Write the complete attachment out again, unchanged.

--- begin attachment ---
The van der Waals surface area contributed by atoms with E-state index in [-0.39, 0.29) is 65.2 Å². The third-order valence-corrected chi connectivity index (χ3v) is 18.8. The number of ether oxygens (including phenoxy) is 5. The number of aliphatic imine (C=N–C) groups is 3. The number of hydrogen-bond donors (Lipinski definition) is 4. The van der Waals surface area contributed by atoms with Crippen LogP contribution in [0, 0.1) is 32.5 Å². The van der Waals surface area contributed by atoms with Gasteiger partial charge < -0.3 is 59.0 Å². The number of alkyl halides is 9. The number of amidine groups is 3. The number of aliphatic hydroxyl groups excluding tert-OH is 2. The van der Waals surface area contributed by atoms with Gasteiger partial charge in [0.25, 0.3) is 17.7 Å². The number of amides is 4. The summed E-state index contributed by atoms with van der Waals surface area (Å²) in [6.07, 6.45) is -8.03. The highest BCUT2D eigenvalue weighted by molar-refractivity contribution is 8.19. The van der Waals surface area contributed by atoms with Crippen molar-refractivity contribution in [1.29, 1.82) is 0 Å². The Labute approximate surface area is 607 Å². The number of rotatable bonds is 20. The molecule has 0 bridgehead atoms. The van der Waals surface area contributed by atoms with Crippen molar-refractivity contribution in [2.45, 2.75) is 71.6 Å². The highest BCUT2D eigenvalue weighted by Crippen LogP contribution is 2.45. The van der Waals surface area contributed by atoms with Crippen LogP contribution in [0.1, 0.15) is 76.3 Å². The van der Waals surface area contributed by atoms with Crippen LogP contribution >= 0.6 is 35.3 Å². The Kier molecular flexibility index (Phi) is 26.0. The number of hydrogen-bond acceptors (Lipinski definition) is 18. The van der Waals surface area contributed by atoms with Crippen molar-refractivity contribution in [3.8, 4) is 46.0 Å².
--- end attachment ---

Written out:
The van der Waals surface area contributed by atoms with E-state index in [-0.39, 0.29) is 65.2 Å². The third-order valence-corrected chi connectivity index (χ3v) is 18.8. The number of ether oxygens (including phenoxy) is 5. The number of aliphatic imine (C=N–C) groups is 3. The number of hydrogen-bond donors (Lipinski definition) is 4. The van der Waals surface area contributed by atoms with Crippen LogP contribution in [0, 0.1) is 32.5 Å². The van der Waals surface area contributed by atoms with Gasteiger partial charge < -0.3 is 59.0 Å². The number of alkyl halides is 9. The number of amidine groups is 3. The number of aliphatic hydroxyl groups excluding tert-OH is 2. The van der Waals surface area contributed by atoms with Gasteiger partial charge in [0.25, 0.3) is 17.7 Å². The number of amides is 4. The summed E-state index contributed by atoms with van der Waals surface area (Å²) in [6.07, 6.45) is -8.03. The highest BCUT2D eigenvalue weighted by molar-refractivity contribution is 8.19. The van der Waals surface area contributed by atoms with Crippen molar-refractivity contribution in [1.29, 1.82) is 0 Å². The Labute approximate surface area is 607 Å². The number of rotatable bonds is 20. The molecule has 0 bridgehead atoms. The van der Waals surface area contributed by atoms with Crippen molar-refractivity contribution in [2.45, 2.75) is 71.6 Å². The highest BCUT2D eigenvalue weighted by Crippen LogP contribution is 2.45. The van der Waals surface area contributed by atoms with Crippen LogP contribution in [0.1, 0.15) is 76.3 Å². The van der Waals surface area contributed by atoms with Crippen LogP contribution >= 0.6 is 35.3 Å². The Kier molecular flexibility index (Phi) is 26.0. The number of hydrogen-bond acceptors (Lipinski definition) is 18. The van der Waals surface area contributed by atoms with Crippen molar-refractivity contribution in [3.8, 4) is 46.0 Å².